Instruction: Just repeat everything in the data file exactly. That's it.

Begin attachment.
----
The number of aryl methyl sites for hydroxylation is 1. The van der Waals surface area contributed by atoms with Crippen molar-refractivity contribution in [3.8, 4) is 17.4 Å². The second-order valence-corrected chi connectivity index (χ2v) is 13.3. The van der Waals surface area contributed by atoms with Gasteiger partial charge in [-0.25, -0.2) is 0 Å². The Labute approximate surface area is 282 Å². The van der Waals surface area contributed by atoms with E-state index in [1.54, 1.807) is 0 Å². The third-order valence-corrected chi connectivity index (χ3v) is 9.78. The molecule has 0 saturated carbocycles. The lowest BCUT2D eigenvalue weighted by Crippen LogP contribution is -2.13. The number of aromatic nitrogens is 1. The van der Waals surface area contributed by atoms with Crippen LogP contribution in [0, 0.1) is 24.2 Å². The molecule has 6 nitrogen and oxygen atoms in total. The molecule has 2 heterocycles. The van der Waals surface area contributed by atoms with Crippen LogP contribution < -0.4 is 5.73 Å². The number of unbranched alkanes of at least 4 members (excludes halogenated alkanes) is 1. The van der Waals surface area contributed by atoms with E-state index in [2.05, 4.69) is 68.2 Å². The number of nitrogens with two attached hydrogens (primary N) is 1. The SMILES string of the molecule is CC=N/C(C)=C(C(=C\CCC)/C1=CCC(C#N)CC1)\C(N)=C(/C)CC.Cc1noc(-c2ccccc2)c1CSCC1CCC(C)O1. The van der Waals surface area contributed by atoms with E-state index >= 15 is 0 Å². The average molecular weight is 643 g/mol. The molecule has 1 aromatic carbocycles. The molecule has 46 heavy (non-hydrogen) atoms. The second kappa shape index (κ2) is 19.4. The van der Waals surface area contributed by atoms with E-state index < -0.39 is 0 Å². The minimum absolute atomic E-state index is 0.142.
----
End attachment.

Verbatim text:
The number of aryl methyl sites for hydroxylation is 1. The van der Waals surface area contributed by atoms with Crippen molar-refractivity contribution in [3.8, 4) is 17.4 Å². The second-order valence-corrected chi connectivity index (χ2v) is 13.3. The van der Waals surface area contributed by atoms with Gasteiger partial charge in [-0.25, -0.2) is 0 Å². The Labute approximate surface area is 282 Å². The van der Waals surface area contributed by atoms with E-state index in [1.54, 1.807) is 0 Å². The third-order valence-corrected chi connectivity index (χ3v) is 9.78. The molecule has 0 saturated carbocycles. The lowest BCUT2D eigenvalue weighted by Crippen LogP contribution is -2.13. The number of aromatic nitrogens is 1. The van der Waals surface area contributed by atoms with Crippen LogP contribution in [0, 0.1) is 24.2 Å². The molecule has 6 nitrogen and oxygen atoms in total. The molecule has 2 heterocycles. The van der Waals surface area contributed by atoms with Crippen LogP contribution < -0.4 is 5.73 Å². The number of unbranched alkanes of at least 4 members (excludes halogenated alkanes) is 1. The van der Waals surface area contributed by atoms with E-state index in [2.05, 4.69) is 68.2 Å². The number of nitrogens with two attached hydrogens (primary N) is 1. The SMILES string of the molecule is CC=N/C(C)=C(C(=C\CCC)/C1=CCC(C#N)CC1)\C(N)=C(/C)CC.Cc1noc(-c2ccccc2)c1CSCC1CCC(C)O1. The van der Waals surface area contributed by atoms with E-state index >= 15 is 0 Å². The average molecular weight is 643 g/mol. The molecule has 1 aromatic carbocycles. The molecule has 46 heavy (non-hydrogen) atoms. The second kappa shape index (κ2) is 19.4. The van der Waals surface area contributed by atoms with E-state index < -0.39 is 0 Å². The minimum absolute atomic E-state index is 0.142.